SQL: Introduction to Full Text Search Functions

In a previous post, I wrote about different ways to filter data in SQL. One of those was using the LIKE operator, which is useful when trying to find patterns within data tables. This method will simply look for the pattern within the specified columns. However, there is another function that is especially useful when searching through texts. In this post, we will go over the basics of Full Text Search Functions, and specifically the MATCH function from MySQL.

What Is Full Text?

The first question to consider when learning about Full Text Search Functions is: what do we mean by Full Text?

Full Text is a type of indexing. Only certain data types can be used in this type of index, and as one might expect, these are usually the string data types such as VARCHAR and TEXT. In MySQL, the only data types accepted for Full Text indexing are CHAR, VARCHAR, and TEXT.

To create an index using the Full Text type, it can be declared at the beginning when the table is first being created (using the statement), or it can be added using the statement or the statement, if the table already exists. When we consider uses for Full Text indexing, a common example is news articles. Let’s use this example to create a table with Full Text indexing:

CREATE TABLE news_articles (
id INT NOT NULL AUTO_INCREMENT PRIMARY KEY
title VARCHAR(200) NOT NULL
body TEXT NOT NULL
FULLTEXT(title, body);

Or if the table already exists, we can use to add the index:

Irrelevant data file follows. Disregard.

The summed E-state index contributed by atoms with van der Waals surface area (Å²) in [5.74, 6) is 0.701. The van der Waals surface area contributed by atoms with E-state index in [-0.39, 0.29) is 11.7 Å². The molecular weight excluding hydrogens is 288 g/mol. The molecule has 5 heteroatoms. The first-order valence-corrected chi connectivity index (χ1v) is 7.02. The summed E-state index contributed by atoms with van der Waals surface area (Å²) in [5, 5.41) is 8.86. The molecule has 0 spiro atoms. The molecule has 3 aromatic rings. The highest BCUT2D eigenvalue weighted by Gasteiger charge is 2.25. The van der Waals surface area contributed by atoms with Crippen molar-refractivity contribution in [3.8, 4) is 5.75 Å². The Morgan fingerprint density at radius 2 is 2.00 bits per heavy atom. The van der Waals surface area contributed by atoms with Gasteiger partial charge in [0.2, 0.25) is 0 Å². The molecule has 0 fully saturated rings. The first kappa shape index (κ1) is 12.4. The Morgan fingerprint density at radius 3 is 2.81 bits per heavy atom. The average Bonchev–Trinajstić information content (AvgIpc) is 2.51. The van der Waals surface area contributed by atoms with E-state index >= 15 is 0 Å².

ALTER TABLE news_articles
ADD FULLTEXT(title, body);

Once specific columns have Full text indexing, it allows for FULL TEXT Search functions. Queries using these functions complete linguistic searches based on the language used. For MySQL, the main function used for these searches is the MATCH function.

Syntax

The syntax for using the MATCH function follows as below:

MATCH (column_1, column_2, ..., column_n) 
AGAINST (expression <search_modifier>)

The statement accepts a list of columns that have Full Text indexing that you want to search for matches within. The statement takes in an expression or string that represents what you are searching for. The represents the different search types:

  1. and

The default search value is .

Using the MATCH Function

The function itself is usually used with the clause. Using the default search value , the function will complete a natural language search for an expression or string against a collection of texts determined by the columns specified. For each row, the function will assign a relevance value, which is a measure of how similar to the string or expression a text is from that row.

For example, if we wanted to search for articles about health care:

SELECT title, body
FROM news_articles
WHERE MATCH (title, body)
AGAINST ('health care' IN NATURAL LANGUAGE MODE);

This query would return a table of articles with the rows with the highest relevance values being listed at the top and the rest in descending order.

We could also add the actual relevance score to the returned table and add a limit so we only identified the top scores.

SELECT
MATCH(title, body) AGAINST ('health care' IN NATURAL LANGUAGE MODE) AS Relevance,
title,
body
FROM news_articles
WHERE MATCH (title, body)
AGAINST ('health care' IN NATURAL LANGUAGE MODE)
LIMIT 10;

This would add a column with relevance values for each row and show the top 10 most relevant articles.

Two important points to consider: one, as with the operator, the function is case insensitive and secondly, double quotes will mean the function will search for that exact string.

I hope this post helps build a foundation on how to use FULL TEXT Search Functions and adds another powerful tool to your SQL skillset. Thanks for reading!

For more documentation on FULL TEXT Search Functions: